Fires in the Mind

Just life . . . but solved as word problems

Can life be seen as math, when you’re just going into eighth grade? The middle schoolers in this short video “Case Study in Practice” talk about their new coats, their baseball averages, and even the weather with a curiosity that drives them to figure things out mathematically.

Coached by a college student who is a summer teaching intern at Providence Summerbridge, they are learning to describe their everyday concerns using the language of math.

Nic talks about picking out his school clothes in the morning, and he’s suddenly talking about permutations and combinations: “You can put six to seven different ways into one pants and two shirts . . . you just have to find out the outcome of it.”

Shaniece pleads with teachers to make the math connect to things kids do: “Like, use props. Do something. Do a little skit. Bring food. Let us come up and teach the class. See how we understand it, and see what works.”

We learned a lot by eavesdropping on these middle schoolers, as they

• Look for math in real life
• Frame their experiences as word problems
• Try out ways to solve those problems, and
• Explain and share their thinking.

What does this suggest for what your math students are practicing? We’ll send you a complimentary copy of Fires in the Mind if you’ll share your thoughts and experiences with us in a reply.


5 Responses to “Just life . . . but solved as word problems”

  1. Malyn says:

    I have recently posted along these lines, i.e. Maths is not = calculating, inspired by Conrad Wolfram’s TED talk Stop teaching calculating – start teaching math, an engaging insight into how maths education can be. In my experience, in order to engage students, Maths needs to be taught in context, preferably real-life but even a virtual/fantastical world scenario can work.

    I also want to add that some kids struggle de-coding word problems and translating it into something mathematical. I’ve devised a mnemonic (GGSC) for this which includes (starts even) with what has been suggested in the video, i.e. start with the given. Here’s a link to my post on GGSC to help decode word problems.

    Initiatives such as documented in your video, Wolfram’s as well as work by Dan Meyer and those who follow him (WCYDWT) gives me hope that maths education will continue to be relevant, albeit and perhaps necessarily, changed.

  2. Jason Buell says:

    I think we miss out most with not letting kids just play with math. In science classes, we allow kids to experiment and test out ideas. In math it’s often very lockstep and you are punished for not arriving at the single correct answer in the exact method that was taught.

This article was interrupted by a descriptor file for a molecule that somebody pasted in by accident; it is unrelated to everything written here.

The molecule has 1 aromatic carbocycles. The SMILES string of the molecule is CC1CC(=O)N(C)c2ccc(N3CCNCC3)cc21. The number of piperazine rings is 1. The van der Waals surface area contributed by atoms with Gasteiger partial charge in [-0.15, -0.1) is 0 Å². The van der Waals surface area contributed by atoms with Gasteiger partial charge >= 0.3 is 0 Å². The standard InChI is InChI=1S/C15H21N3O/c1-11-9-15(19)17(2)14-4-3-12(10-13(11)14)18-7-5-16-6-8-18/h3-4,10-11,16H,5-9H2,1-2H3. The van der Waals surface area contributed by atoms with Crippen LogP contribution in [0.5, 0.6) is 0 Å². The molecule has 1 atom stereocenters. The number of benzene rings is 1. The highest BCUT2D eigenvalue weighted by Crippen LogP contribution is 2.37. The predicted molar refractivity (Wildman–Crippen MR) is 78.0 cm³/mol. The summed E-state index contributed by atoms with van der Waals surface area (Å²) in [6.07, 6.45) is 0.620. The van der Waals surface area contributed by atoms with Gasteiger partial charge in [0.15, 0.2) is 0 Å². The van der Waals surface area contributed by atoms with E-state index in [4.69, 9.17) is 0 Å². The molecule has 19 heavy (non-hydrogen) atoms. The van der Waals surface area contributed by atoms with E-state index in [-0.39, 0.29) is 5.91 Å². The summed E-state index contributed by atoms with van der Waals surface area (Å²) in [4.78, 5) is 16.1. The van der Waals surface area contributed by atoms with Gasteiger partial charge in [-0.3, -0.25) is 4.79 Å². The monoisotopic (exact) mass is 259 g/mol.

3. Leah says:

    Students are begging for this type of interaction–they just don’t realize it because they have been molded into a certain “type” of student. They think Math class is taking notes, then reheashing and reprocessing what was given to them in those notes. They don’t even know that a whole other world is out there! A world that uses (actually USES) Math to do something other than move numbers around on paper.

    I started a plane geometry unit today. These units typically start with front-loading vocabulary (plane, point, ray, segment…) so that students will know how to interpret and read the crazy diagrams they are about to encounter. I gave students a vocabulary list, then we looked at photos of ballet and breakdancers, art by Picasso, Kandinsky and Miro, and famous buildings such as the Taj Mahal and the Parthenon. We looked for points, lines, planes, rays and angles in the structures of the buildings and the poses of the dancers. We watched clips from the modern ballet show “Movin’ Out” and from classics like “Swan Lake.”

    They had no idea it was even there! Dancers are using geometry? How is it possible? We must provide these avenues to help students see this. It’s how to move forward–it’s how to make those diagrams in the book mean something other than “stuff for Friday’s quiz.”

  4. I love Leah’s geometry unit! Take a look too at “Calculicious,” a brilliant high school math unit devised in 2009 by High Tech High art teacher Jeff Robin and math/physics teacher Andrew Gloag. On my wall I have one girl’s painting inspired by Degas — she marks the angles of the dancers’ legs, their skirts, even explains the “vanishing point” of parallel lines. Page through the book for delight and inspiration — both teachers have put their unit plans online. Sure makes calculus look delicious!


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